Here’s a simple yet awesome welcome email from Upwork. They have made good use of the of the subscriber information they collected at sign-up. The global freelancing platform makes the person feel special with just a few simple, personalized lines.

They welcome Mike and provide all the information he needs to know to get acquainted with the platform. Prominent CTAs can be used to guide the user back to the website for more relevant info.

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The Purchase Email

After a customer makes a purchase, there are 3 types of emails that are usually triggered: order confirmation email, order shipment email and order delivered email.

We know none of these sound exciting, but they’re important to the customers who are waiting to know the status of their order and should thus be very important to marketers as well.

To interact with your customers at their most engaged, you should customize these emails with relevant content. Apart from the basic dynamic information of the order, you can make best use of upsell and cross-sell techniques, which direct users to content or products relevant to their purchase.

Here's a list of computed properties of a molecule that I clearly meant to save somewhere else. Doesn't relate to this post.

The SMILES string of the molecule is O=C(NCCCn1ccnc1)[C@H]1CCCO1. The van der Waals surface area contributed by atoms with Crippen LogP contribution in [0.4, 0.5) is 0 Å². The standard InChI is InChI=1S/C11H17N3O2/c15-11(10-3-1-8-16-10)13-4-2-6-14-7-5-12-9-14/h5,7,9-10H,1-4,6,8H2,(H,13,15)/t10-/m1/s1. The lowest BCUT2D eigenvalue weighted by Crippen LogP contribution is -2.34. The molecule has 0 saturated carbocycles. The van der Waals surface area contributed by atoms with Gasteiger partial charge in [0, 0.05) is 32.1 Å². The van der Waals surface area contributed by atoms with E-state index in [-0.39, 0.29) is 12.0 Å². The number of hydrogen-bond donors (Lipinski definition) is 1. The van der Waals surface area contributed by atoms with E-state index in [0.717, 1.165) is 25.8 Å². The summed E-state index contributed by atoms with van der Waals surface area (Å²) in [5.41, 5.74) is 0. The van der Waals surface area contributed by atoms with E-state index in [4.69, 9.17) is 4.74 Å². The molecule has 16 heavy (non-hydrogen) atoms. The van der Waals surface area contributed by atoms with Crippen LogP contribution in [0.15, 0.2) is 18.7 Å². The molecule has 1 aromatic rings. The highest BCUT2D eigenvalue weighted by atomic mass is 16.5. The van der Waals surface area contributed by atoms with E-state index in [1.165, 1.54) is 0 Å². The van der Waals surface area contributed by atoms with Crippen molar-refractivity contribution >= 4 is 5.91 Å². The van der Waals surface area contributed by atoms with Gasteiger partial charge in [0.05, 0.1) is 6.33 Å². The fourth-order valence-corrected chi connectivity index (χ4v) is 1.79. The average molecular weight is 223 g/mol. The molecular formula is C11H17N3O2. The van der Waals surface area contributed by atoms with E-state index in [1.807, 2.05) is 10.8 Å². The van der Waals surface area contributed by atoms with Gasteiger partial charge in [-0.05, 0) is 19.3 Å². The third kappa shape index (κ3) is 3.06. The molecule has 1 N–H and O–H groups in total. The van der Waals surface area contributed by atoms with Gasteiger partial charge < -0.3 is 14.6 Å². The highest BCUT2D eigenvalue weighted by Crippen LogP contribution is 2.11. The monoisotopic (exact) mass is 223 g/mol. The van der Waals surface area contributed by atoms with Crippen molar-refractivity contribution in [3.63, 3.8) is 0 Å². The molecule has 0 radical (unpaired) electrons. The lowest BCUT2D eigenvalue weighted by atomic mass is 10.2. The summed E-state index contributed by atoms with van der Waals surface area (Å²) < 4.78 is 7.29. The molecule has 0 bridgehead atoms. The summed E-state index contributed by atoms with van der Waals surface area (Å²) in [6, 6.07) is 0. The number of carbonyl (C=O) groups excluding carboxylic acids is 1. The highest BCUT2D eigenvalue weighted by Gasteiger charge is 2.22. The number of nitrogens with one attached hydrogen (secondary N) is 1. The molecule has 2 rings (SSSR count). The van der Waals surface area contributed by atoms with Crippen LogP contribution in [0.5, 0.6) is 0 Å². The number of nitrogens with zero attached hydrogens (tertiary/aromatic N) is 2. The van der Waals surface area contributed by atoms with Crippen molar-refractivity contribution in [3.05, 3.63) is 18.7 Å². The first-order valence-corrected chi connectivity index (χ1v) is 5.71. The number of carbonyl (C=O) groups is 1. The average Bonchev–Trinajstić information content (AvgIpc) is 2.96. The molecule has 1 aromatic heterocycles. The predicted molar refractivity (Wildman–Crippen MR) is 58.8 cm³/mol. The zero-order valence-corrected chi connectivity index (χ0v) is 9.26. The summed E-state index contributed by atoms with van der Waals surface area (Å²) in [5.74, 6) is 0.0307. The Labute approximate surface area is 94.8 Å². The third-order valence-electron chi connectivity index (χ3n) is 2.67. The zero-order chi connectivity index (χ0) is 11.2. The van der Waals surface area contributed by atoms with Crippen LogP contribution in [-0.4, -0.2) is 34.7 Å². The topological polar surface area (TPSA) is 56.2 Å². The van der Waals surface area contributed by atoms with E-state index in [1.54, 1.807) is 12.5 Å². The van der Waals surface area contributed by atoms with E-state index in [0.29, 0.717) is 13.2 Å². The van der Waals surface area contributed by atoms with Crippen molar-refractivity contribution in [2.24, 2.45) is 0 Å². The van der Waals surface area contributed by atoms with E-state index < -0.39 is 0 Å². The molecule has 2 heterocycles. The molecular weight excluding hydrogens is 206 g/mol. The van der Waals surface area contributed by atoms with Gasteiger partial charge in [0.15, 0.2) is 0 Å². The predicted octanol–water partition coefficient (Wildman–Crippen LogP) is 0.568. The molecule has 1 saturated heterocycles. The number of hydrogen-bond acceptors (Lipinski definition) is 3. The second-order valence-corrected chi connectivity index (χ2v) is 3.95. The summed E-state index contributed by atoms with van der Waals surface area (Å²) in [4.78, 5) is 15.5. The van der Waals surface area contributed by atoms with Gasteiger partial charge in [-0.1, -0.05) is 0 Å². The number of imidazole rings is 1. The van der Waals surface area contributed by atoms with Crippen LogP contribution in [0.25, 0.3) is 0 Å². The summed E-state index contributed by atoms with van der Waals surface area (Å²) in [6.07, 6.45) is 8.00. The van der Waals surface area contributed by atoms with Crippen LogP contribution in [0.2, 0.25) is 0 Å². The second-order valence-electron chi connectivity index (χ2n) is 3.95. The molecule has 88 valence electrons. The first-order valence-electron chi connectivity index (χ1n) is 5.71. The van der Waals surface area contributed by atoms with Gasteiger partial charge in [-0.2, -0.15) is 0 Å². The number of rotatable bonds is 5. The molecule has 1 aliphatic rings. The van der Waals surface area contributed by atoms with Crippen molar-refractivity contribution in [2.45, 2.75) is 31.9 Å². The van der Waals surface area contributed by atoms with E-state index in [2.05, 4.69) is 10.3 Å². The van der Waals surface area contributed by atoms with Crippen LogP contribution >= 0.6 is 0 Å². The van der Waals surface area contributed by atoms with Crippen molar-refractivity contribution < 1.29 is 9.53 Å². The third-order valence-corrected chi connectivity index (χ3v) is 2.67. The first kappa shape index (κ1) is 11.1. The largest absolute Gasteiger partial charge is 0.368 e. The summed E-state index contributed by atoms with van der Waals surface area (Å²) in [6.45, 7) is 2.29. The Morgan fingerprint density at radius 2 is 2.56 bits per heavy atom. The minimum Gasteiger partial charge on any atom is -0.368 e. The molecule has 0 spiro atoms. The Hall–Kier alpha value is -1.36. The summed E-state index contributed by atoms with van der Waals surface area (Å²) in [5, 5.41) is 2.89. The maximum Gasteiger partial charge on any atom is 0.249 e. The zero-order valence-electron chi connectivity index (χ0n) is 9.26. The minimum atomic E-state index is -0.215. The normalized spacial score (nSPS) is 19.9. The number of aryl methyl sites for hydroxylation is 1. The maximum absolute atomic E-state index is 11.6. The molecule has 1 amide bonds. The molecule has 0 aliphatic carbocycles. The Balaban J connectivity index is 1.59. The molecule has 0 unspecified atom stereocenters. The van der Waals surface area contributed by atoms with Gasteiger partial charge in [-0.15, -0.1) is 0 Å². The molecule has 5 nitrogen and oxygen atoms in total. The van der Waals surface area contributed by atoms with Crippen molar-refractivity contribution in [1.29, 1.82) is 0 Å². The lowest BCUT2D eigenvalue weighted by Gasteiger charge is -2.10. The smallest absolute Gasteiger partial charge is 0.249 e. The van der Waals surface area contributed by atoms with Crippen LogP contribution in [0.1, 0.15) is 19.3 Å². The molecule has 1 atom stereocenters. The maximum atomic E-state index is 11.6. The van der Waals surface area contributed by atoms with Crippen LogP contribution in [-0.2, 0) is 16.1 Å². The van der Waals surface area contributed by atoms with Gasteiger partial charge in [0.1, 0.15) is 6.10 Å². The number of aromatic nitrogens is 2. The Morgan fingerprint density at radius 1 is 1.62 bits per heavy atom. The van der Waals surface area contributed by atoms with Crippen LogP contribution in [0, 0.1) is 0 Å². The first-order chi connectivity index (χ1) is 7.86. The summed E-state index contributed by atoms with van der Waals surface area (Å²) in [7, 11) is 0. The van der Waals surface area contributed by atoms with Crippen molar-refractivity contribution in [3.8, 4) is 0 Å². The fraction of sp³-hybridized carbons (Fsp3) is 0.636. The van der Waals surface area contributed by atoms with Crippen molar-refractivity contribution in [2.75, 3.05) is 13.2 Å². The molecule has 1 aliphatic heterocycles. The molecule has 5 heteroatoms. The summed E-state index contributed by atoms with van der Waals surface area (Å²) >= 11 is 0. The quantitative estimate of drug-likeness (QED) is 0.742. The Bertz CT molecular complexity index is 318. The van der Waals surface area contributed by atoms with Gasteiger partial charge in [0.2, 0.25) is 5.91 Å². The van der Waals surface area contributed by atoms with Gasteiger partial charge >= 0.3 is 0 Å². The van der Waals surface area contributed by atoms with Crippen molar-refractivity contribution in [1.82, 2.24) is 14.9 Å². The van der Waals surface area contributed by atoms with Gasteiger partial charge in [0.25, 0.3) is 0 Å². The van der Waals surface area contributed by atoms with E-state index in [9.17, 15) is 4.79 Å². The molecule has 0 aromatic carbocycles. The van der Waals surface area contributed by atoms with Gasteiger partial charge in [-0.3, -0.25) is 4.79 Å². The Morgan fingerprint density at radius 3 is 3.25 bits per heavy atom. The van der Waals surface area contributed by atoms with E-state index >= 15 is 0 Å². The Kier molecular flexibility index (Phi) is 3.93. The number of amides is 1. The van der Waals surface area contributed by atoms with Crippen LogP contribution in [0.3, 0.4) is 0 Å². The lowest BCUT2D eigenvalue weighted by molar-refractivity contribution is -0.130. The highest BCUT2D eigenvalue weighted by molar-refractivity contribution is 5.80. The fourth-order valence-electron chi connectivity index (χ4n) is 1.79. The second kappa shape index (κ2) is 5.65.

When someone purchases something from your website, you get an idea as to what kind of apparel they like or what kind of holiday destination they prefer. Dynamic content for these type of emails can be fetched on the basis of the customer’s current purchase, past purchase history or any other real-time interaction.   

It might seem a little dicey when it comes to recommending products, but if used carefully, recommendations have the potential to make a strong impact. After all, it costs 5 times more to attract a new customer than to retain an existing one.  Also, convincing your existing customers to buy from you is easier than convincing a new subscriber, isn’t it?

Make sure you do not bombard the customer with a big list of recommendations or they might soon lose interest in you or feel overwhelmed. Restraint on the number of suggested products serves to keep the customer engaged.

We love this purchase confirmation email from Teespring. It provides all the essential information about the order — which the subscriber needs to know. But they’ve also taken full advantage of relevant cross-sell opportunities, presenting the user with customized information about other products. 

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Cart Abandonment Email

It’s a nightmare for a business to see abandoned carts. But they exist in big numbers. According to a SalesCycle report, around 74.52% carts were abandoned in 2016.